The Secret Chord, Geraldine Brooks, author; Paul Boehmer, narrator

This is a book that may not have universal appeal, but anyone interested in Jewish history will find it an admirable and rich re-imagination of King David’s life, authentically presented as it is written in the style and language popular in the days of King David’s reign. The lyrical texture of the prose is magnetic, drawing the reader into the narrative. It lent itself well to the narrator of the audio whose most resonant voice assumed the appropriate tone for each character as he expertly spoke as Natan as Natan related and wrote about David’s rise to the throne and beyond, in an effort to preserve the memory of the man he was, for the world to come. In this retelling, there may be some who may not like the man he was or came to be.

David had been rejected by his own father, Yishai, who never claimed him as a son, believing he was the product of his wife’s adultery. Even when he learned the truth, he refused to accept him until circumstances forced his hand. In addition to the rejection of his father, he was tormented by his brothers. Finally, at the age of six, he was sent to live alone, as a shepherd in the mountains. He was a child who appeared to acclimate to his situation happily. One day, when he impressed King Shaul with his fighting prowess, even slaying Goliath, he was taken to live with him as his son and his days as a shepherd ended. Saul’s own son, Yonatan fell in love with David. His daughter, Mikhal, who was Yonaton’s double, also loved David. All went well until Saul began to have mental problems and he turned against David. David, in turn, formed his own band of men to overthrow Saul.

David is portrayed as a man with an abundant sexual appetite for both sexes, a man with the voice of an angel and magic fingers when he played the harp. The psalms he composed were sung at court and survive today. He had many consorts and many children. Some he loved more than others. He was a study in contrasts, both kind and cruel. A violent warrior, he committed murder with abandon, sacked cities because “it was necessary”, and took women at will. A proud, arrogant man, he found it hard to forgive someone he felt had wronged him, but in spite of that, he often found ways to amend his errors and provide justice. Although he was much loved by his subjects and his wives, he was also much feared and disrespected by some. He was often at risk from family who wished to overthrow him and assume the throne.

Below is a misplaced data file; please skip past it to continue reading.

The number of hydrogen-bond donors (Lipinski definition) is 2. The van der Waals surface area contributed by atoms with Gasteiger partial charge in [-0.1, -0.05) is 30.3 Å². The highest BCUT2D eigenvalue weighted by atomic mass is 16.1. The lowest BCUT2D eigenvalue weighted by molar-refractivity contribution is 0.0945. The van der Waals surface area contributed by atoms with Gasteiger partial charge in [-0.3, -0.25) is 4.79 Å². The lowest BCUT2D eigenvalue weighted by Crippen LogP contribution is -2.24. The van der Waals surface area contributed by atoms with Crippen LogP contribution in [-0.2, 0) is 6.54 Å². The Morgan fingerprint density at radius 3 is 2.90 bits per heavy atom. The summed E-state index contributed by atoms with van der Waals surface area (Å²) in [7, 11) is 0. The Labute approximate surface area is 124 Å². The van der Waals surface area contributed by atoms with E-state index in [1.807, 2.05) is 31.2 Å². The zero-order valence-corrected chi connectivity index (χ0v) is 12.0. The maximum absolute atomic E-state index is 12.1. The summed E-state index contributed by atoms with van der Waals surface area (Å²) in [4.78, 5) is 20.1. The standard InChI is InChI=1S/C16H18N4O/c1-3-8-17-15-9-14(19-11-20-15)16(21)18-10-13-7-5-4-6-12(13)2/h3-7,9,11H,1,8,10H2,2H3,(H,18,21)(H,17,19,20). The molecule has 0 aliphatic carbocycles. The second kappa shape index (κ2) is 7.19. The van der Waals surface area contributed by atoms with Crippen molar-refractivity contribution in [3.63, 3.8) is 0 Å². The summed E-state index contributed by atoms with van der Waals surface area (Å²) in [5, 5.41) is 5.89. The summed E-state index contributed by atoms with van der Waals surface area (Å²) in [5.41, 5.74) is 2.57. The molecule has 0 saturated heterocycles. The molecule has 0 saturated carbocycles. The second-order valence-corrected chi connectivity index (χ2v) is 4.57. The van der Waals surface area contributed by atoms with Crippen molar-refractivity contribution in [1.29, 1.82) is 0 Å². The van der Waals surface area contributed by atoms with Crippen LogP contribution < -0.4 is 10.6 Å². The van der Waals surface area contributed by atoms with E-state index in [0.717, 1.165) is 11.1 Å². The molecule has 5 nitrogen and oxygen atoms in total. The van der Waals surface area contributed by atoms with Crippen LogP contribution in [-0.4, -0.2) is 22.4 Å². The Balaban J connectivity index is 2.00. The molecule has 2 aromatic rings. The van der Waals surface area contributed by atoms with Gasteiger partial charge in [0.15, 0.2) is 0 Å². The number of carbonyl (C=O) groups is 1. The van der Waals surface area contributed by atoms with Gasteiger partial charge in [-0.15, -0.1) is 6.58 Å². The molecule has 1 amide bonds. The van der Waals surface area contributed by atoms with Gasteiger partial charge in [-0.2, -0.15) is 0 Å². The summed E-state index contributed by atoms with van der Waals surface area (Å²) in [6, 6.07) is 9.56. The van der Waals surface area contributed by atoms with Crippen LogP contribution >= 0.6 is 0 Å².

Natan was a shepherd. One day, he came upon David and was asked to have his father send provisions to him and his men. When David killed Natan’s father because he had refused to provide him with provisions, Natan had a vision. He spoke in a strange voice and then passed out. He announced that David would ascend to the throne. From that time, beginning, when he was a mere nine years old, he was at David’s side. He was not a seer who could always tell what was about to happen, but he would have visions that put him into a trance-like state, a state in which he sometimes remained incapacitated and unable to speak which prevented him from interfering and altering the future he saw in his visions. To David, he became the prophet G-d chose to speak through. To some, Natan seemed a charlatan, but to David he had the gift of prophecy, and he relied on him often for advice and counsel. It was Natan who chronicled his life for posterity so that he would not be forgotten, but would be remembered for the kind of man he was, remembered as a person, not just remembered for his deeds.

The novel (and I caution the reader to remember that it is a novel, a fictional rendering of the history of the famous Jewish King), takes the reader through the arc of his life until the anointing of his son Solomon as King. Solomon was conceived in sin with Batsheva who was married to David’s most devoted and accomplished soldier, Uriah. David was smitten with her and he called her to his chambers, bedding her although she was married. When her pregnancy was discovered, he did what he had to do to preserve her reputation, and he married her after Uriah’s death. He paid dearly for that transgression for years to come, as it was prophesied.

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About omasvoice

Who am I? I am you. I am everyone out there who loves to read and discuss and voice an opinion!
This entry was posted in Book Reviews, Books for Adults, Fiction. Bookmark the permalink.

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